Researchers from the John Innes Center and partners from the Chinese Academy of Sciences have identified a molecular switch that mediates differential cell growth and organ shape.
The growth regulator auxin promotes cell growth via a surface protein called Transmembrane Kinase 1 (TMK1). On the cell surface, TMK1 modulates cell wall properties that facilitate cell growth. But TMK1 also signals an opposite growth-retarding effect in the cell nucleus, where it suppresses cell growth by reducing auxin-mediated gene expression.
dr. Benguo Gu and his colleagues showed how TMK1 performs these seemingly opposite functions in different parts of the cell. This involves the cleavage of TMK1 protein at the cell surface and transfer of some of the spliced protein to the nucleus. Although this process is fairly common, it was difficult to identify the protein-cleaving proteins involved due to technical challenges.
The proteins involved are members of the DA1 family of peptidases. These enzymes cleave a variety of proteins involved in growth reactions and help shape organ growth. The demonstration of the splicing of the DA1 family from TMK1 shows how they modulate the flow of information from the cell surface to the nucleus to shape cell size and organ growth. Defining these processes makes an important contribution to our understanding of plant growth.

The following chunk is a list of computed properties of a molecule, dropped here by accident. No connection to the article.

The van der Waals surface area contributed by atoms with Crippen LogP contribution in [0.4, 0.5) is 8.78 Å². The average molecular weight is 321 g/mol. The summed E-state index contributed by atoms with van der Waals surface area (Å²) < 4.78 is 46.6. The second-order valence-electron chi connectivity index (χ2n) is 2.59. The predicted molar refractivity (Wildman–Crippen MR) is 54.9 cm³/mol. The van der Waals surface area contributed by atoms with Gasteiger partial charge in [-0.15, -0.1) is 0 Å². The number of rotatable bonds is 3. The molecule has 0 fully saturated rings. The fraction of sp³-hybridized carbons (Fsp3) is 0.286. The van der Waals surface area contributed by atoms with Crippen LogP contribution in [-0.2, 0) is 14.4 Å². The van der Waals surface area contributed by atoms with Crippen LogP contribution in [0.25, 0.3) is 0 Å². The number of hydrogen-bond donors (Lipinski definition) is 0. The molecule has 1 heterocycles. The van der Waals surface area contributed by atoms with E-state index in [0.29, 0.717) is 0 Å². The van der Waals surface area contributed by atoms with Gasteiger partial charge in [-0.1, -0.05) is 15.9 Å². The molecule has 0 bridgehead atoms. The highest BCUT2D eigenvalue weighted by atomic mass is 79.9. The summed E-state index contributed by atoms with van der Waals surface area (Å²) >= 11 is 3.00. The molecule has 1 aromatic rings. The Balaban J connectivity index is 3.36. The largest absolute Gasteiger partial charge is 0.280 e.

dr. Gu, a research assistant at the John Innes Center, says their “work showed that peptidases from the DA1 family act on hormone signal transduction, suggesting a common mechanism for transferring signal from plasma membrane to nucleus. The findings may provide a way to to improve the harvest.” seed emergence.”
“Modulation of receptor-like transmembrane kinase 1 nuclear localization by DA1 peptidases in Arabidopsis” is published in Proceedings of the National Academy of Sciences.
Newly discovered mechanism of plant hormone auxin is counterproductive
Benguo Gu et al, Modulation of receptor-like transmembrane kinase 1 nuclear localization by DA1 peptidases in Arabidopsis, Proceedings of the National Academy of Sciences (2022). DOI: 10.1073/pnas.2205757119
Quote: How a Molecular Switch Shapes Plant Organ Growth (2022, October 3), retrieved October 3, 2022 from https://phys.org/news/2022-10-molecular-growth.html
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